President has the support of certain great political and financial
interests. It is for this reason, and this reason alone, that the
wholesome principle of continuing in office, so long as he is willing
to serve, an incumbent who has proved capable, is not applicable to
the Presidency. Therefore, the American people have wisely established
a custom against allowing any man to hold that office for more than
two consecutive terms. But every shred of power which a President
exercises while in office vanishes absolutely when he has once left
office. An ex-President stands precisely in the position of any other
private citizen, and has not one particle more power to secure a
nomination or election than if he had never held the office at all--
indeed, he probably has less because of the very fact that he has held
the office. Therefore the reasoning on which the anti-third term
custom is based has no application whatever to an ex-President, and no
application whatever to anything except consecutive terms. As a
barrier of precaution against more than two consecutive terms the
custom embodies a valuable principle. Applied in any other way it
becomes a mere formula, and like all formulas a potential source of
mischievous confusion. Having this in mind, I regarded the custom as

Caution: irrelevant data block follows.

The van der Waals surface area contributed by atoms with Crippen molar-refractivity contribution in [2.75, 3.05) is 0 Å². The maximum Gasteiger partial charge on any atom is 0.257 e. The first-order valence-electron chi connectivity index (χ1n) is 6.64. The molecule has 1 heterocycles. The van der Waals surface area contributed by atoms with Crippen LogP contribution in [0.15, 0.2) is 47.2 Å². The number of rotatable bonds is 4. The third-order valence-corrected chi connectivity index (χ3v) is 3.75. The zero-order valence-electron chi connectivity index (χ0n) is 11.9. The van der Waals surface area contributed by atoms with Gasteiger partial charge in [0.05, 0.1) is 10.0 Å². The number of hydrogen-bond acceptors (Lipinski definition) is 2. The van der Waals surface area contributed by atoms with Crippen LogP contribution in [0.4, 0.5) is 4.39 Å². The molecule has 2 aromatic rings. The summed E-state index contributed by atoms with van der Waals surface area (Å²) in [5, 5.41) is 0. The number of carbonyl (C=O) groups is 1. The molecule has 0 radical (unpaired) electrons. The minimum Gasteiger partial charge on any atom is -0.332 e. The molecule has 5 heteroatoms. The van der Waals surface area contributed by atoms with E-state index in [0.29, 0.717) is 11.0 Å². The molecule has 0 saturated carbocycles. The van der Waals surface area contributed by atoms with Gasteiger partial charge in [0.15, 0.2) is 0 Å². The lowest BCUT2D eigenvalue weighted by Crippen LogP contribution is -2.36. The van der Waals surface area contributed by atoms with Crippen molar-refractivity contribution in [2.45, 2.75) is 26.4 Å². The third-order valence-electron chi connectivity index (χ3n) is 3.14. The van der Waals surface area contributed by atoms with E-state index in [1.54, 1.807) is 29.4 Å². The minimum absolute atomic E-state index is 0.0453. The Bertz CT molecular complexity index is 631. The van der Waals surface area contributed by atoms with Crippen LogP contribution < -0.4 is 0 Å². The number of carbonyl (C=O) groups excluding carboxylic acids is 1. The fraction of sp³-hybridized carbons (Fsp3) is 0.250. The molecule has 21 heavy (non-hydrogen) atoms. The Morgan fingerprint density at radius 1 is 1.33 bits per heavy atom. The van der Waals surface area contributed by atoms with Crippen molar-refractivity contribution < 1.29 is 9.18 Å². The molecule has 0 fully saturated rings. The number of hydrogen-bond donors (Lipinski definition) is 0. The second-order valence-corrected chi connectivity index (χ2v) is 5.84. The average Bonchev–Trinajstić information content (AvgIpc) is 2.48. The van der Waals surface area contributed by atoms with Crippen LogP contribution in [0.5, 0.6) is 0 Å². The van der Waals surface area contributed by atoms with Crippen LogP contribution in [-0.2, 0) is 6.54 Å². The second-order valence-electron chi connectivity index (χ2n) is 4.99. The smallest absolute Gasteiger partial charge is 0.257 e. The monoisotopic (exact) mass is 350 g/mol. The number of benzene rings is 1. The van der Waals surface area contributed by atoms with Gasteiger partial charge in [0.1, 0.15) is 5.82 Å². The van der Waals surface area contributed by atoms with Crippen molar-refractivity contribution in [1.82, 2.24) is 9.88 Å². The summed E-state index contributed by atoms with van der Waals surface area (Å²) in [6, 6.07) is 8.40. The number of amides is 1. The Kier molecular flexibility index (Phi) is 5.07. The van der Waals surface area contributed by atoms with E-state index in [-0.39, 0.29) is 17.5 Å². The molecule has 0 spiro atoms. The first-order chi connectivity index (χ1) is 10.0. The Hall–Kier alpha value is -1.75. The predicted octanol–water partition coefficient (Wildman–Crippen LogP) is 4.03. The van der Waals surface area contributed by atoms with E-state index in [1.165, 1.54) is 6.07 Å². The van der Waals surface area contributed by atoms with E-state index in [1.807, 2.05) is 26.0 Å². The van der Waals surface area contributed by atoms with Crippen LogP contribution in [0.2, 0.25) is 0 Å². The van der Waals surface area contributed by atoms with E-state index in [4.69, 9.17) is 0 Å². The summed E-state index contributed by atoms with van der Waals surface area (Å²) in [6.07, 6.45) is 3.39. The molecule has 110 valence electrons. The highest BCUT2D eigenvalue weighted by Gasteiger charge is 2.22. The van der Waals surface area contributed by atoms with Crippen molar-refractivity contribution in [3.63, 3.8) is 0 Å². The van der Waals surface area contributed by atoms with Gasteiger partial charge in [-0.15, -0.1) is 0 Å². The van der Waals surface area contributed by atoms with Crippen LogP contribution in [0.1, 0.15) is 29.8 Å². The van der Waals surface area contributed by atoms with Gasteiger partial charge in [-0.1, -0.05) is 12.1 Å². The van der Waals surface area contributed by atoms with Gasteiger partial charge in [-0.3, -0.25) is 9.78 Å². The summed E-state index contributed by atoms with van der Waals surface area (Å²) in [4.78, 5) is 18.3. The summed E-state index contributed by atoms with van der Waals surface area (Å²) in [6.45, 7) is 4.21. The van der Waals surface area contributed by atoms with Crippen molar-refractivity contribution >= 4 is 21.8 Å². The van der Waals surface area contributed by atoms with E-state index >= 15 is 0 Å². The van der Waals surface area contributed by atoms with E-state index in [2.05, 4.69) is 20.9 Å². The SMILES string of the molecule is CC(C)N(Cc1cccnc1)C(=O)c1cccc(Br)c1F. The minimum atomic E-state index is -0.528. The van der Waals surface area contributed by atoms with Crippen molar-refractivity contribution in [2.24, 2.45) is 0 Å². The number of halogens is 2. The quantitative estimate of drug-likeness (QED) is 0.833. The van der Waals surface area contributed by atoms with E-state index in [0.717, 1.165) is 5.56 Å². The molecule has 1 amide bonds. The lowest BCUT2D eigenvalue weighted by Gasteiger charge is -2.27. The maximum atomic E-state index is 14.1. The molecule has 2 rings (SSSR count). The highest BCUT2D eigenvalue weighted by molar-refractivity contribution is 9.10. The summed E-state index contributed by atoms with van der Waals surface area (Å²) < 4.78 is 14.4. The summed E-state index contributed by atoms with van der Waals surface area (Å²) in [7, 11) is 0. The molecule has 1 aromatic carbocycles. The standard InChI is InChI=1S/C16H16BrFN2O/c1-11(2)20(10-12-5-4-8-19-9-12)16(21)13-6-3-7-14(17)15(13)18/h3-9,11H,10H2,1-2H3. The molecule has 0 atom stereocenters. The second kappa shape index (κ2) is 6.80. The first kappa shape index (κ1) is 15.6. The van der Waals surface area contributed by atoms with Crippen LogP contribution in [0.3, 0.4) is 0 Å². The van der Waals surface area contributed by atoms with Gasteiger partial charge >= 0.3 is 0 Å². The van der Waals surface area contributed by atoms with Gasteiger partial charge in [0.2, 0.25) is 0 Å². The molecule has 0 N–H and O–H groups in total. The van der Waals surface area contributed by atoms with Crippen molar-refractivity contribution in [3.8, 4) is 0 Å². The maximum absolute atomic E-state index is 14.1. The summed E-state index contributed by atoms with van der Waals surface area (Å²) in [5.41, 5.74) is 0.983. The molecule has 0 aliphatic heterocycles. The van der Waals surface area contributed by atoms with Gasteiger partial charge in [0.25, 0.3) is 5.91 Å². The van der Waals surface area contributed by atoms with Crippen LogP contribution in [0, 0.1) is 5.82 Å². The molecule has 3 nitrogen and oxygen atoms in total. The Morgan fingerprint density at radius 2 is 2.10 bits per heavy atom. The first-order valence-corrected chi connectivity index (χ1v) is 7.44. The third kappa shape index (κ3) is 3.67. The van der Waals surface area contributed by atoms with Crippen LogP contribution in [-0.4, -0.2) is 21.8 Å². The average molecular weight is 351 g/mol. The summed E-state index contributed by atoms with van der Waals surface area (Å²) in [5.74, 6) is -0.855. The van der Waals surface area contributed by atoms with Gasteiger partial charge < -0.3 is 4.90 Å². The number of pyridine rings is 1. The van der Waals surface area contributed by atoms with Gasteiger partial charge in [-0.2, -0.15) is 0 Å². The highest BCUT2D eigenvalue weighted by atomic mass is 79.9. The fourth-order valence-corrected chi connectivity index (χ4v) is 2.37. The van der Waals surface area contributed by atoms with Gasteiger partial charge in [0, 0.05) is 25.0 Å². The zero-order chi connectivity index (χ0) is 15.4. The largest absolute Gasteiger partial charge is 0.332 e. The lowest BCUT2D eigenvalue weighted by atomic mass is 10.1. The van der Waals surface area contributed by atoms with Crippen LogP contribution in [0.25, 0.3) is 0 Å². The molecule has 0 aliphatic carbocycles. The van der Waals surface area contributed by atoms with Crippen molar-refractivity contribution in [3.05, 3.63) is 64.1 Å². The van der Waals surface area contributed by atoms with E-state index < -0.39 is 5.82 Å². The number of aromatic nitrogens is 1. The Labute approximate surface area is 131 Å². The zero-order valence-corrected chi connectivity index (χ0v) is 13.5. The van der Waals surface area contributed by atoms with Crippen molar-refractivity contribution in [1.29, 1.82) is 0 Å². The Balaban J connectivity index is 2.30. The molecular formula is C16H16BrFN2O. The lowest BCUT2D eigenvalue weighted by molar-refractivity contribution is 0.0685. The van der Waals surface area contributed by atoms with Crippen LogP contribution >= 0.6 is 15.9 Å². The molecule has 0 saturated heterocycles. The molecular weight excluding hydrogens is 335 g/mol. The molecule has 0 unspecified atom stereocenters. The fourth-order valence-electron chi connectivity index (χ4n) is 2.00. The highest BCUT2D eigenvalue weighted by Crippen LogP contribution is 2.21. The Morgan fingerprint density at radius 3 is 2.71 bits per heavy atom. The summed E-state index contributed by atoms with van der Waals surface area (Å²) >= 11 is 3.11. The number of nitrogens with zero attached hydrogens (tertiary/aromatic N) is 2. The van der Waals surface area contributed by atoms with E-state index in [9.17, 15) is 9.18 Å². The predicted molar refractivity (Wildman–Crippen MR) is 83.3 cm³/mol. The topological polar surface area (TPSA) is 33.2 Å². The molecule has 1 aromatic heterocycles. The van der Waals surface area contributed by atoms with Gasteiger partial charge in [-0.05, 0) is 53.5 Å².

applying practically, if not just as much, to a President who had been
seven and a half years in office as to one who had been eight years in
office, and therefore, in the teeth of a practically unanimous demand
from my own party that I accept another nomination, and the reasonable
certainty that the nomination would be ratified at the polls, I felt
that the substance of the custom applied to me in 1908. On the other
hand, it had no application whatever to any human being save where it
was invoked in the case of a man desiring a third consecutive term.
Having given such substantial proof of my own regard for the custom, I
deem it a duty to add this comment on it. I believe that it is well to
have a custom of this kind, to be generally observed, but that it
would be very unwise to have it definitely hardened into a
Constitutional prohibition. It is not desirable ordinarily that a man
should stay in office twelve consecutive years as President; but most
certainly the American people are fit to take care of themselves, and
stand in no need of an irrevocable self-denying ordinance. They should
not bind themselves never to take action which under some quite
conceivable circumstances it might be to their great interest to take.
It is obviously of the last importance to the safety of a democracy
that in time of real peril it should be able to command the service of
every one among its citizens in the precise position where the service
rendered will be most valuable. It would be a benighted policy in such
event to disqualify absolutely from the highest office a man who while
holding it had actually shown the highest capacity to exercise its
powers with the utmost effect for the public defense. If, for
instance, a tremendous crisis occurred at the end of the second term
of a man like Lincoln, as such a crisis occurred at the end of his
first term, it would be a veritable calamity if the American people
were forbidden to continue to use the services of the one man whom
they knew, and did not merely guess, could carry them through the
crisis. The third term tradition has no value whatever except as it
applies to a third consecutive term. While it is well to keep it as a